Nearly three-quarters (71%) of UK workers said AI or ‘robots’ give them better support for their careers than people do, as they feel unheard by their employers.
Almost two-thirds (65%) said they would take the recommendations of robots when making changes to their career, and 77% said they would rely on tech to help them identify the skills they need to develop.
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Speaking to HR magazine Sarah Henry, VP HR solutions EMEA at Oracle, said employers must take note of how much employees want technology to help define their future.
“Investing in tech is fast becoming a key factor in making employees feel empowered, both in their personal and professional lives, helping to nurture existing skills but also guide career development,” Henry said.
“To attract and retain talent in the future, it’s crucial HR works closely with the wider business, prioritising skills development and unlocking the potential of AI to help achieve this.”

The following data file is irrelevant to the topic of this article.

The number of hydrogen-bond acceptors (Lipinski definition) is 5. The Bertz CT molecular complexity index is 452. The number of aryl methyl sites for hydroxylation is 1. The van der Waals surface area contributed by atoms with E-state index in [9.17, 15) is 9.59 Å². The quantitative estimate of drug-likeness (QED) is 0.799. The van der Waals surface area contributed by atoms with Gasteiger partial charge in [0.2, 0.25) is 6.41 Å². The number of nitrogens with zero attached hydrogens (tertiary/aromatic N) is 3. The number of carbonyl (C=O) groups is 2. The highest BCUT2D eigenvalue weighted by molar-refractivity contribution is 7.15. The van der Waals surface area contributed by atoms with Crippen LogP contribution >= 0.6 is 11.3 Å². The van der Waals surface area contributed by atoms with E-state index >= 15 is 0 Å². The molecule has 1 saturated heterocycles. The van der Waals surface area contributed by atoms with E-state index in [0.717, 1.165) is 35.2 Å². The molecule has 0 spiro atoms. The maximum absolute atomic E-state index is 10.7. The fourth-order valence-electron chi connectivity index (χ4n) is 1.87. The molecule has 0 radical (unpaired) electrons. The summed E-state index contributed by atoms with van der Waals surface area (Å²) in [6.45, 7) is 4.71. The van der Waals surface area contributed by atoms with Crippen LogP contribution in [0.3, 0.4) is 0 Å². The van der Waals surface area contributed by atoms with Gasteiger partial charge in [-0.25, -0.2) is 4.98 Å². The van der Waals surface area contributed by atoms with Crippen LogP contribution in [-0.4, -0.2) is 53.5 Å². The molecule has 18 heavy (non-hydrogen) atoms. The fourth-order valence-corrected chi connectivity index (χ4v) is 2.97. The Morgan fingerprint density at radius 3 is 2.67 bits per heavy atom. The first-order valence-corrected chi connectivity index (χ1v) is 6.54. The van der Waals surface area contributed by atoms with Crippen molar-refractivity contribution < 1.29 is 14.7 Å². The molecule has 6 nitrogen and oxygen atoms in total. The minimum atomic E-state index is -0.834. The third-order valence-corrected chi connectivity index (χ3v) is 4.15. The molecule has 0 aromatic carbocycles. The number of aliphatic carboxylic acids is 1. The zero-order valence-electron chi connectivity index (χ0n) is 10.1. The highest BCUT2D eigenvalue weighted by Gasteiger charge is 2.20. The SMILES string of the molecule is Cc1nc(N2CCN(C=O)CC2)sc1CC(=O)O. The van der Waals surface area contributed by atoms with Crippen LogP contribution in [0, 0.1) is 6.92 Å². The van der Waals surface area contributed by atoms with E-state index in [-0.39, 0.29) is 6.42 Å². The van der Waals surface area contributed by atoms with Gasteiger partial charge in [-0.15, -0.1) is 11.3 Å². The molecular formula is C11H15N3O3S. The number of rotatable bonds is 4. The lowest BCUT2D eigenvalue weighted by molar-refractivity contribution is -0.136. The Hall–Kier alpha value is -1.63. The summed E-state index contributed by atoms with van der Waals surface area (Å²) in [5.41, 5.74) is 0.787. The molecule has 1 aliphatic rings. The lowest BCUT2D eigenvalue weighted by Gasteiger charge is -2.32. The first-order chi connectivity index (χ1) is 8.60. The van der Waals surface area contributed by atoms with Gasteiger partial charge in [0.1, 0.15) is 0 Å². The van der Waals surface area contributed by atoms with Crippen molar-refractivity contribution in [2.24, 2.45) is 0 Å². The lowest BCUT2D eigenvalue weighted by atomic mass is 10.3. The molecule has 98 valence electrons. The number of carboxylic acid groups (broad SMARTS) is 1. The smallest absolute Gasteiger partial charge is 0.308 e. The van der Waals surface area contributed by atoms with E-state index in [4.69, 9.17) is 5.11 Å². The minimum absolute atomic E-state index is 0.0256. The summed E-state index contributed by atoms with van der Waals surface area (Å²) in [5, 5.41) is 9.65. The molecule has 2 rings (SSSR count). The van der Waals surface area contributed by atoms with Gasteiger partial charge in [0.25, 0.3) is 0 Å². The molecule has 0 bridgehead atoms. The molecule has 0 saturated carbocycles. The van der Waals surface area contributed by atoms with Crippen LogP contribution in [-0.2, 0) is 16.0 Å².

A majority (78%) of UK based respondents to the survey said that their company should be doing more to listen to their needs.
This reflects similar findings earlier in the pandemic which showed employees would be more likely to trust robots with their mental health problems than they would their managers.
In careers, the areas where people think technology has the upper hand, are in quickly answering questions (27%) and finding new jobs that fit their current skills (28%).
Despite the majority backing for technology’s benefits in career support, under a third (30%) of UK workers said AI can make unbiased recommendations.
Respondents thought humans are generally better at identifying others’ strengths and weaknesses (48%) and looking beyond a CV to recommend roles that match someone’s personality (43%).
These UK findings are from a global survey conducted by Savanta on behalf of Oracle and Workplace Intelligence.
The overall survey was conducted between July 27 – August 17, 2021, and collates the views of 14,639 C-suite executives, HR leaders, managers and full-time employees in the US, UK, the UAE, France, the Netherlands, Germany, Brazil, India, Japan, South Korea, Singapore and Australia.